The Shadow of the Workhouse, by J.N. Clarke, subtitled 'Operation of the Poor Laws in the Horncastle District of South East Lindsey 1735-1935'
Book published by the Society for Lincolnshire History and Archeaology in 2006, 66 pages. Large softback - c.26cm by 21cm (N4785)
Brand New Book
From the rear side cover: Today the phrases 'On the Parish' and 'Ending up in the Workhouse' are fortunately known only in a historical context, but less than a hundred years ago they were in everyday use. Old age of loss of work through accident or illness brought poverty, and were a constant dread for many families in the countryside.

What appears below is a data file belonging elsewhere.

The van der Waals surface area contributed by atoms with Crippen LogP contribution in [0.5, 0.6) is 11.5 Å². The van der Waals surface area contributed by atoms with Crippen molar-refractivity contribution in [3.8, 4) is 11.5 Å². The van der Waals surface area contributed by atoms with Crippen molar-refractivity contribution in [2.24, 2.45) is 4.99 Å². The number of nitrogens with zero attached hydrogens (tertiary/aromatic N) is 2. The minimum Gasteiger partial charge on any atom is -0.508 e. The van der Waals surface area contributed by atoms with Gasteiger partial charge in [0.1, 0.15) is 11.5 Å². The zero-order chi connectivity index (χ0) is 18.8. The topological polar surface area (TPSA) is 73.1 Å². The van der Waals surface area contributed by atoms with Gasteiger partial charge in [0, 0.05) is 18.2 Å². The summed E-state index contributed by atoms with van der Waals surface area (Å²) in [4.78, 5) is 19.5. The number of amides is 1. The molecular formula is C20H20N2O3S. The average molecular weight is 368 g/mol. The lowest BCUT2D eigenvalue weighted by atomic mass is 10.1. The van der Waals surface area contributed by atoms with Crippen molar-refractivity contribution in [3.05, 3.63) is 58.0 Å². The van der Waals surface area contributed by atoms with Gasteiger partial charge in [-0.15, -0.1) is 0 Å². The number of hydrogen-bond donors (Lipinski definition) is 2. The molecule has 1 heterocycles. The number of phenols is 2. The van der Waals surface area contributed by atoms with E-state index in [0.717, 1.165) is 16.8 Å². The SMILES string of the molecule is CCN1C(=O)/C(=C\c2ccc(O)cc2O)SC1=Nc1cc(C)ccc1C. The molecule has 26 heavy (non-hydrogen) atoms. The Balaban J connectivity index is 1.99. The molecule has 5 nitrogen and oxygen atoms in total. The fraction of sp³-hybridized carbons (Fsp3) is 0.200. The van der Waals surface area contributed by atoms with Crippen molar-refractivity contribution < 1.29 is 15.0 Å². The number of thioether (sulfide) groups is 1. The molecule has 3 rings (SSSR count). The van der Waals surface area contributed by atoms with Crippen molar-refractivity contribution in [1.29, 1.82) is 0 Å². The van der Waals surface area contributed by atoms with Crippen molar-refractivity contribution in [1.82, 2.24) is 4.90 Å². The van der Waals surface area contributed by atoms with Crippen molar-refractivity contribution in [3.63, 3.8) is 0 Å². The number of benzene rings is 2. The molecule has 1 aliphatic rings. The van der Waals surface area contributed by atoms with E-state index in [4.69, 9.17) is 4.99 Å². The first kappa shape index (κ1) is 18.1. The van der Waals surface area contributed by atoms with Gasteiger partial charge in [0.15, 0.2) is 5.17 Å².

Legislation from the 16th century made the parish the unit for local adminstration of a national poor law policy. In rural areas such as Lincolnshire, there was a widely differing application of the poor laws by the Overseers.
A solution came in the 1834 Poor Law Amendment Act which united groups of parishes into Unions to fund and run a workhouse. The Horncastle Union comprised 68 parishes and elected its first Board of Guardians in January 1837. They commissioned the building of Horncastle Workhouse (designed by George Gilbert Scott), completed in 1838. Fears that workhouse life might be seen as a soft option were countered by strict working regimes and the segregation of men, women and children. Horncastle Workhouse extended its grim shadow over the poor, aged and sick until 1930 when more humanitarian measures were introduced.
This carefully researched book examines the operation of the Poor Laws in the Horncastle area from 1735 to 1935 and gives a vivid account of life in the Horncastle Workhouse between 1838 and 1930.